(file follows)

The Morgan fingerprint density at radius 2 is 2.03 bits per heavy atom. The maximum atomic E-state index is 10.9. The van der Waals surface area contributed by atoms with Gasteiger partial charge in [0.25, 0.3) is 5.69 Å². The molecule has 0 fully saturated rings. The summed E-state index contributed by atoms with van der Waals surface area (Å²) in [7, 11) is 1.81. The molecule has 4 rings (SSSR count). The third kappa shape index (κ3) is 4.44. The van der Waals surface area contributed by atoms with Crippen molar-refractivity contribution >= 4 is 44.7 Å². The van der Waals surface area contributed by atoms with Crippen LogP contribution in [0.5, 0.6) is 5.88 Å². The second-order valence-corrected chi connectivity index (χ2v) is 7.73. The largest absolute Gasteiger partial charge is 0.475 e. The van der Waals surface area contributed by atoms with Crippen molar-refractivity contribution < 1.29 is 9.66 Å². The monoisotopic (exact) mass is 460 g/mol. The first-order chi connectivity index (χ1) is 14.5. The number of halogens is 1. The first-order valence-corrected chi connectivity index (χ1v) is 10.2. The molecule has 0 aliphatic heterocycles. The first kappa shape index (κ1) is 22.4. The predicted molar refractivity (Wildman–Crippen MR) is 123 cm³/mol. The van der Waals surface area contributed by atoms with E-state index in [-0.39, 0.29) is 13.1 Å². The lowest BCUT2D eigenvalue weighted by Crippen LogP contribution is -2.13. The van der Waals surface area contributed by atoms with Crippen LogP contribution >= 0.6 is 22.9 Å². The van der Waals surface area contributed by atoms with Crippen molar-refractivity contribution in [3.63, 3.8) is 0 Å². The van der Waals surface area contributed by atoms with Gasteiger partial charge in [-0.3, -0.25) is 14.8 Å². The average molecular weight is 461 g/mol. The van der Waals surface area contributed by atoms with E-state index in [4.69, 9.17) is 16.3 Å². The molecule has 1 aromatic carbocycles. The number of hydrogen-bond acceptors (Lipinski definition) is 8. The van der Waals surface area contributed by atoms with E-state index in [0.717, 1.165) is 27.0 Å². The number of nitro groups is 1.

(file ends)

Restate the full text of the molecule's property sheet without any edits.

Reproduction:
The Morgan fingerprint density at radius 2 is 2.03 bits per heavy atom. The maximum atomic E-state index is 10.9. The van der Waals surface area contributed by atoms with Gasteiger partial charge in [0.25, 0.3) is 5.69 Å². The molecule has 0 fully saturated rings. The summed E-state index contributed by atoms with van der Waals surface area (Å²) in [7, 11) is 1.81. The molecule has 4 rings (SSSR count). The third kappa shape index (κ3) is 4.44. The van der Waals surface area contributed by atoms with Crippen molar-refractivity contribution >= 4 is 44.7 Å². The van der Waals surface area contributed by atoms with Crippen LogP contribution in [0.5, 0.6) is 5.88 Å². The second-order valence-corrected chi connectivity index (χ2v) is 7.73. The largest absolute Gasteiger partial charge is 0.475 e. The van der Waals surface area contributed by atoms with Crippen molar-refractivity contribution < 1.29 is 9.66 Å². The monoisotopic (exact) mass is 460 g/mol. The first-order chi connectivity index (χ1) is 14.5. The number of halogens is 1. The first-order valence-corrected chi connectivity index (χ1v) is 10.2. The molecule has 0 aliphatic heterocycles. The first kappa shape index (κ1) is 22.4. The predicted molar refractivity (Wildman–Crippen MR) is 123 cm³/mol. The van der Waals surface area contributed by atoms with E-state index in [-0.39, 0.29) is 13.1 Å². The lowest BCUT2D eigenvalue weighted by Crippen LogP contribution is -2.13. The van der Waals surface area contributed by atoms with Crippen LogP contribution >= 0.6 is 22.9 Å². The van der Waals surface area contributed by atoms with Crippen molar-refractivity contribution in [3.63, 3.8) is 0 Å². The van der Waals surface area contributed by atoms with Gasteiger partial charge in [-0.3, -0.25) is 14.8 Å². The average molecular weight is 461 g/mol. The van der Waals surface area contributed by atoms with E-state index in [4.69, 9.17) is 16.3 Å². The molecule has 1 aromatic carbocycles. The number of hydrogen-bond acceptors (Lipinski definition) is 8. The van der Waals surface area contributed by atoms with E-state index in [0.717, 1.165) is 27.0 Å². The number of nitro groups is 1.